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TinyMediator is a low-ambition library trying to solve a simple problem — decoupling the in-process sending of messages from handling messages. Cross-platform, supporting netstandard2.0.

TinyMediator has no dependencies. You will need to configure a single factory delegate, used to instantiate all handlers, pipeline behaviors, and pre/post-processors.

You will need to configure two dependencies: first, the mediator itself. The other dependency is the factory delegate, ServiceFactory. The Mediator class is defined as:

public class Mediator : IMediator
    public Mediator(ServiceFactory serviceFactory)

The factory delegates are named delegates around a couple of generic factory methods:

public delegate object ServiceFactory(Type serviceType);

Declare whatever flavor of handler you need - sync, async or cancellable async. From the IMediator side, the interface is async-only, designed for modern hosts.

Finally, you'll need to register your handlers in your container of choice.


Setup Mediator itself: cfg.For<IMediator>().Use<Mediator>().

Setup the factory delegate: cfg.For<ServiceFactory>().Use<ServiceFactory>(ctx => ctx.GetInstance);. This factory delegate is how TinyMediator builds instances of the request and notification handlers.

new Container(cfg => cfg.Scan(scanner => {

The full example looks like:

var container = new Container(cfg =>
    cfg.Scan(scanner =>
        scanner.AssemblyContainingType<Ping>(); // Our assembly with requests & handlers
    cfg.For<ServiceFactory>().Use<ServiceFactory>(ctx => ctx.GetInstance);


The full example looks like:

// Uncomment to enable polymorphic dispatching of requests, but note that
// this will conflict with generic pipeline behaviors
// builder.RegisterSource(new ContravariantRegistrationSource());

// Mediator itself

// request & notification handlers
builder.Register<ServiceFactory>(context =>
    var c = context.Resolve<IComponentContext>();
    return t => c.Resolve(t);

// finally register our custom code (individually, or via assembly scanning)
// - requests & handlers as transient, i.e. InstancePerDependency()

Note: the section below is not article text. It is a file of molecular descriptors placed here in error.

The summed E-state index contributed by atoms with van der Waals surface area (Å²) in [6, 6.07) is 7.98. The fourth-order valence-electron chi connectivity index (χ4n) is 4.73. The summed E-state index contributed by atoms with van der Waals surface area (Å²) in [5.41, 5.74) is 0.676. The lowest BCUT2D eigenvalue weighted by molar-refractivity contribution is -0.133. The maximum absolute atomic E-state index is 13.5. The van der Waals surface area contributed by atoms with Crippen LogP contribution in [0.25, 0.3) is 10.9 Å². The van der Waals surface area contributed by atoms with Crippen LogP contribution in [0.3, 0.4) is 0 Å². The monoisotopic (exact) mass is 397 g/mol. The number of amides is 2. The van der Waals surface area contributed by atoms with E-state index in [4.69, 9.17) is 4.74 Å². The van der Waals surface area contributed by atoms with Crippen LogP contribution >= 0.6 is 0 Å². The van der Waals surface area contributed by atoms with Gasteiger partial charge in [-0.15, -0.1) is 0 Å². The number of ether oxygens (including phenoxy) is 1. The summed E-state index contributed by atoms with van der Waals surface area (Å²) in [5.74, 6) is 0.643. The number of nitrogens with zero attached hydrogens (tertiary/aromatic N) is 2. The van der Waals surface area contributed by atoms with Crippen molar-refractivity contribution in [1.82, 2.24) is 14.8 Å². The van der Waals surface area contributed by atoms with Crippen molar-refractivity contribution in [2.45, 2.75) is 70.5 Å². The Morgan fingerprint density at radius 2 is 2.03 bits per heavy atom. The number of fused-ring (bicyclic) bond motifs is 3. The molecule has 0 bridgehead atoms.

// - pre/post-processors as scoped/per-request, i.e. InstancePerLifetimeScope()
// - behaviors as transient, i.e. InstancePerDependency()
builder.RegisterAssemblyTypes(typeof(MyType).GetTypeInfo().Assembly).AsImplementedInterfaces(); // via assembly scan
//builder.RegisterType<MyHandler>().AsImplementedInterfaces().InstancePerDependency();          // or individually


For more examples, check out the samples for working examples using:

  • Autofac
  • Castle Windsor
  • DryIoc
  • Lamar
  • LightInject
  • Ninject
  • Simple Injector
  • StructureMap
  • Unity

These examples highlight all the features of TinyMediator including sync/async, request/response, pub/sub and more.


TinyMediator has one kinds of messages it dispatches:

  • Signal messages, dispatched to multiple handlers


For signals, first create your notification message:

public class Ping : ISignal { }

Next, create zero or more handlers for your notification:

public class Pong1 : ISignalHandler<Ping>
    public Task Handle(Ping notification, CancellationToken cancellationToken)
        Debug.WriteLine("Pong 1");
        return Task.CompletedTask;

public class Pong2 : ISignalHandler<Ping>
    public Task Handle(Ping notification, CancellationToken cancellationToken)
        Debug.WriteLine("Pong 2");
        return Task.CompletedTask;

Finally, publish your message via the mediator:

await mediator.Publish(new Ping());

Publish strategies

The default implementation of Publish loops through the notification handlers and awaits each one. This ensures each handler is run after one another.

Depending on your use-case for publishing signals, you might need a different strategy for handling the signals. Maybe you want to publish all signals in parallel, or wrap each notification handler with your own exception handling logic.

Polymorphic dispatch

Handler interfaces are contravariant:

public interface ISignalHandler<in TSignal>
    Task Handle(TSignal notification, CancellationToken cancellationToken);

Containers that support generic variance will dispatch accordingly. For example, you can have an ISignalHandler<ISignal> to handle all signals.


Publish is asynchronous from the IMediator side, with corresponding synchronous and asynchronous-based interfaces/base classes for signal handlers.

Your handlers can use the async/await keywords as long as the work is awaitable:

public class PingHandler : ISignalHandler<Ping>
    public async Task Handle(Ping signal, CancellationToken cancellationToken)
        await DoSomeThing(); 

You will also need to register these handlers with the IoC container of your choice, similar to the synchronous handlers shown above.

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